Come November 1, the King County Library System (KCLS) will stop buying newly released e-books from Macmillan—one of the country's Big Five publishers—in protest of the company's new e-book lending policy.
Macmillan's new policy restricts the number of digital copies libraries can buy, offering them only one "perpetual-access copy" per "library system" for the first two months. (For context: KCLS has 50 libraries in its system. So that's one digital copy shared between 50 libraries.) After the two-month embargo, libraries can buy more copies, but at a higher price than they normally pay.
In a press release, KCLS spokesperson Sarah Thomas said Macmillan's embargo could make library users wait "years" instead of only a few months to read popular new titles from the publisher. Thomas said they're still planning to buy the physical copies of Macmillan's new releases, though. So if you're a regular library patron in Bellevue or White Center and you're looking forward to checking out a new e-book from Macmillan, you'll have to pick up a physical copy at your local branch.
KCLS hopes the boycott will put pressure on Macmillan to change before they enact the embargo at the end of next week, emphasizing the negative impact the publisher's policy will have on people with accessibility issues. "We do not want other publishers to follow the example of Macmillan and embargo books. To do so profoundly changes the public library," Thomas said in the release.
Over the phone, Thomas said social-media response to the move has been "pretty positive." Patrons are offering support and encouraging the library to "continue the fight."
Though last summer the Seattle Public Library (SPL) joined KCLS in "denouncing" Macmillan's move, the city's library system is taking a different approach.
In a phone interview, Andrew Harbison, assistant director of collections and access at SPL, said the library "respects King County's position," but will continue to buy Macmillan e-books out of concern for patrons with accessibility issues, who are more dependent on electronic formats.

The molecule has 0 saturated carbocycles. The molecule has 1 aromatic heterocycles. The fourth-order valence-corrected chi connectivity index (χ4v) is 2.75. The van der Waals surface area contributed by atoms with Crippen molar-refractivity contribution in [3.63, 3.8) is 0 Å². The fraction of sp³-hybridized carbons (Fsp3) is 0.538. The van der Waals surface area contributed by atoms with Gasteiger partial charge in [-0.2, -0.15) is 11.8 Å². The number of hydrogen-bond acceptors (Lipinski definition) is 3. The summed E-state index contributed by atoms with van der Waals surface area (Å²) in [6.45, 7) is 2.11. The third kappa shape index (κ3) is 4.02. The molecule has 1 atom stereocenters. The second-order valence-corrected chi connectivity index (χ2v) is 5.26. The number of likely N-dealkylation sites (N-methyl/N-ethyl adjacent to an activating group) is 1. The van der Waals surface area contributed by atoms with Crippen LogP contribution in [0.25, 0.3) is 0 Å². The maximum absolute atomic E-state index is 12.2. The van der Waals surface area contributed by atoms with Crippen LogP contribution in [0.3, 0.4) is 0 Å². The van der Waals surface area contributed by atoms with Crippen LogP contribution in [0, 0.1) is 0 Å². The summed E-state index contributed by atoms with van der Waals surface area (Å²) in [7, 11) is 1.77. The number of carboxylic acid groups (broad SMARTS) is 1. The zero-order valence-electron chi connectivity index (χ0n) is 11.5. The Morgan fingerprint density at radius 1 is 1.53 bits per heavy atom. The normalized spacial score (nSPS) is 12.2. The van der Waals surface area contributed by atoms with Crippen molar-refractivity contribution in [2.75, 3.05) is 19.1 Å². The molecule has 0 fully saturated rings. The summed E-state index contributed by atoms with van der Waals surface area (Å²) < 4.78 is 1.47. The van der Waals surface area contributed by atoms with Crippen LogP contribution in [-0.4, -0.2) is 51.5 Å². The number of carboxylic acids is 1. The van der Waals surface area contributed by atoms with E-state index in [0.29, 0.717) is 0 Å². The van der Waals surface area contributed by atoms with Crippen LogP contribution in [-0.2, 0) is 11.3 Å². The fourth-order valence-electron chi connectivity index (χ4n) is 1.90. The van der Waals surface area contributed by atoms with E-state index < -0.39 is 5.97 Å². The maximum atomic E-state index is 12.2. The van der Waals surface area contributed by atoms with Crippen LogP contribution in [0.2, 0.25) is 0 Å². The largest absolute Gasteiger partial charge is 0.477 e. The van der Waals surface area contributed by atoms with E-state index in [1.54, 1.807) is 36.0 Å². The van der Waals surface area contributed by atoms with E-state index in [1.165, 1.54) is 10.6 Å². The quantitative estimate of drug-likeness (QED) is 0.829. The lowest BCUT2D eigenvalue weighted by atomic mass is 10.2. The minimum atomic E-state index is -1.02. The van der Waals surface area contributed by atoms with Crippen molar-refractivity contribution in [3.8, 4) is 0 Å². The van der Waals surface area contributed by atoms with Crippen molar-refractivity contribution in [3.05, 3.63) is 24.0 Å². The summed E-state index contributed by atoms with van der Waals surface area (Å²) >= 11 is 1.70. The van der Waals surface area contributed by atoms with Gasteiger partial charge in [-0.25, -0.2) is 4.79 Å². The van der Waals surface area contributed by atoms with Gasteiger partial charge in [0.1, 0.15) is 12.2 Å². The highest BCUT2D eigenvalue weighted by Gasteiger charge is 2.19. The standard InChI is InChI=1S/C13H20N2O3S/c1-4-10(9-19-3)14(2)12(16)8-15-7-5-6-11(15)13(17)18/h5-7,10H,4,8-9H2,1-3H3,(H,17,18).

The current plan is to buy the one perpetual-access copy at the end of Macmillan's embargo period, and then buy other copies on an as-needed basis. That way, Harbison says, the library won't inflate demand in their catalog system by showing thousands of holds for months on newly released e-books from Macmillan.
"It's far less ideal to offer these titles not at the point of publication, but to have them in the collection for the longer term will help us with our larger goal of greater accessibility," Harbison said.
The details "aren't fully hammered out yet," but SPL also wants to include a note in the catalog entries for digital Macmillan titles that explains the weird situation and encourages users to contact that publisher and demand they end the embargo.
Harbison says SPL "won't rule out a boycott" on the publisher in the future. They plan to keep an eye on patron engagement with the new Macmillan titles and to watch "how other libraries respond to the changes."
Though KCLS and SPL are taking different approaches here, the important thing to remember is that Macmillan is being dumb. Over the summer, Macmillan CEO John Sargent explained the reason for the rule change by arguing that library lending was "cannibalizing" e-book sales, which hurts authors. However, he didn't produce the evidence he cited in support of his claim, and libraries have called bullshit in several ways.